You walk into a bookstore. A promising book peeks out at you from a shelf. You take it out and look it over. Intriguing cover art, thick enough to really enjoy, and the synopsis looks great. You look at the title again to memorize it for next time (you don’t have the funds this time to splurge on unknown books), and wince. Despite all its promise, it has a generic title. White Lie, a contemporary novel. Dark Kingdom, a fantasy. My Perfect Laddie, a romance. Everything else sounds so promising, but someone didn’t know how to title their book.
For me, I wouldn’t be as enthusiastic. A title that brings nothing new to the imagination doesn’t promise much for the rest of the book.
On the other hand, some writers produce brilliant titles. The title gives a piece of the book which, combined with the cover, synopsis, and everything else, produces curiosity. The Scorpio Races, for instance, is rather cryptic in terms of the contents of the book. However, you know immediately it’s about a race, or a series of races. Scorpio isn’t very easy to interpret— it has a couple different connotations, but none of them apply to racing. It seems to imply a bit of danger and some other stuff that means more to people who have read the book. Combined, the words leave more unknown than they clarified. They create curiosity, and if you’re trying to figure out what the book is like, you’re still stuck.
I guess you’ll have to read the book to find out. Sneaky author.
You know what a good title does: it makes you curious, it gives you a taste without shoving it down your throat. But I think you also know how to create a good title. I’m pretty sure I just explained it.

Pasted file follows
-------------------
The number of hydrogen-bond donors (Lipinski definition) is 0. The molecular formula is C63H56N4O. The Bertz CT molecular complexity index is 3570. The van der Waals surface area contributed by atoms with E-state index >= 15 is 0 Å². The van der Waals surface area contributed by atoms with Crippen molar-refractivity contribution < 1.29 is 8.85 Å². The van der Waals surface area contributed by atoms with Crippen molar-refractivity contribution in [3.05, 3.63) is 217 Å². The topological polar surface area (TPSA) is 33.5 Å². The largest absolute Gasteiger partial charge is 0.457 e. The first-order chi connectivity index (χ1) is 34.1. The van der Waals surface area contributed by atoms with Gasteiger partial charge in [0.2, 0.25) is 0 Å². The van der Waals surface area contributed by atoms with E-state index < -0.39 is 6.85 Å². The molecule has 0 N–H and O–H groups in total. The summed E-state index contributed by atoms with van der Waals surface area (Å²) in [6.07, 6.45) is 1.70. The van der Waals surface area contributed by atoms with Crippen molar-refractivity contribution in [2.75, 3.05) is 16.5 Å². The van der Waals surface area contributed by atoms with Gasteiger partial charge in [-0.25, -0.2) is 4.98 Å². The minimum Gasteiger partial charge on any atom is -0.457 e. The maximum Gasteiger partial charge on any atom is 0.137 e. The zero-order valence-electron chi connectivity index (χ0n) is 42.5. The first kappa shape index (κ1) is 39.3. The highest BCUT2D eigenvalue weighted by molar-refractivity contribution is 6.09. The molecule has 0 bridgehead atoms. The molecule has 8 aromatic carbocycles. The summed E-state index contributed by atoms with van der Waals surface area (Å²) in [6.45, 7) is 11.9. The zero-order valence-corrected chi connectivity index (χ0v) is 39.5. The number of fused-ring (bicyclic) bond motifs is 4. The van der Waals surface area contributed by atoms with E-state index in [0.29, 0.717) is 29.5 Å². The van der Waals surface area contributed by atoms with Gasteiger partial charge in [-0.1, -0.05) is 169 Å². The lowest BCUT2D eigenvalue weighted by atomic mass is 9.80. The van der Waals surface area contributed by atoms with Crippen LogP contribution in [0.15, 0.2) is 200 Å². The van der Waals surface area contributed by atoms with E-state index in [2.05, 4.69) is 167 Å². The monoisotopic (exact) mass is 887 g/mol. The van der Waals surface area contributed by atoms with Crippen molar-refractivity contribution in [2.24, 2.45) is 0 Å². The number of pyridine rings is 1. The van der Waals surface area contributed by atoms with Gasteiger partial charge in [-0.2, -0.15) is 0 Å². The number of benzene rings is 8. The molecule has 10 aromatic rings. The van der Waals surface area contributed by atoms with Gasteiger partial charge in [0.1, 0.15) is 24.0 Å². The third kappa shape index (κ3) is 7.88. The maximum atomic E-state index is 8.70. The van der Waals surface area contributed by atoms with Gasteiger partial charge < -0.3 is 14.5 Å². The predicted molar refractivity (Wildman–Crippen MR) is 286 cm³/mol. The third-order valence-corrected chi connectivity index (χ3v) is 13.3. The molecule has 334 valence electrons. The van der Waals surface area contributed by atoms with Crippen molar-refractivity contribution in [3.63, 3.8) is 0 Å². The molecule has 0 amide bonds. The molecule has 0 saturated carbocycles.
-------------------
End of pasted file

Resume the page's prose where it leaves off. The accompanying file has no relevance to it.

Words have different connotations depending on where and how you use them. In a title, almost without context, each word counts. Look at the connotations of each word— that means the feeling it gives you, not necessarily its definition— and make sure each one is the right one for your story. If you do it right, it’s almost impossible to write two books with the same title.
So what are the right words for your book? Well, that kind of depends on the book. Glance through it for words you made up or words you’ve repurposed. Brandon Sanderson made up ‘Mistborn’ to describe a magician, so he used that to name his first trilogy. He created a couple books in his fantasy world (a book within a book— bookception, or should I call it Inkheart), and named The Way of Kings and Words of Radiance after them. No one knows what any of this means until they read the book.
But take another look at those last two. No one thinks those titles are the names of books (in the fantasy world, that is— of course they’re names of books in the real world [stop confusing people, Sanderson]), so even though they mean something within the book, they also mean something based on their individual words. The Way of Kings— it seems to describe a kind of medieval royal duty, which combined with the genre, places it squarely in the middle of epic fantasy territory. Words of Radiance seems to invoke some sort of magic word thing, since radiance sounds magical. Perhaps I’m overthinking it, but how else would you interpret that title? This is the story of the light whisperer, a great electrician who makes lamps come on at the sound of his voice? You could think of it that way, but it still promises magic. And radiance seems more noble. If I were writing the electrician story, I’d just call it The Light Whisperer. It’s much easier, and it seems to have a better effect.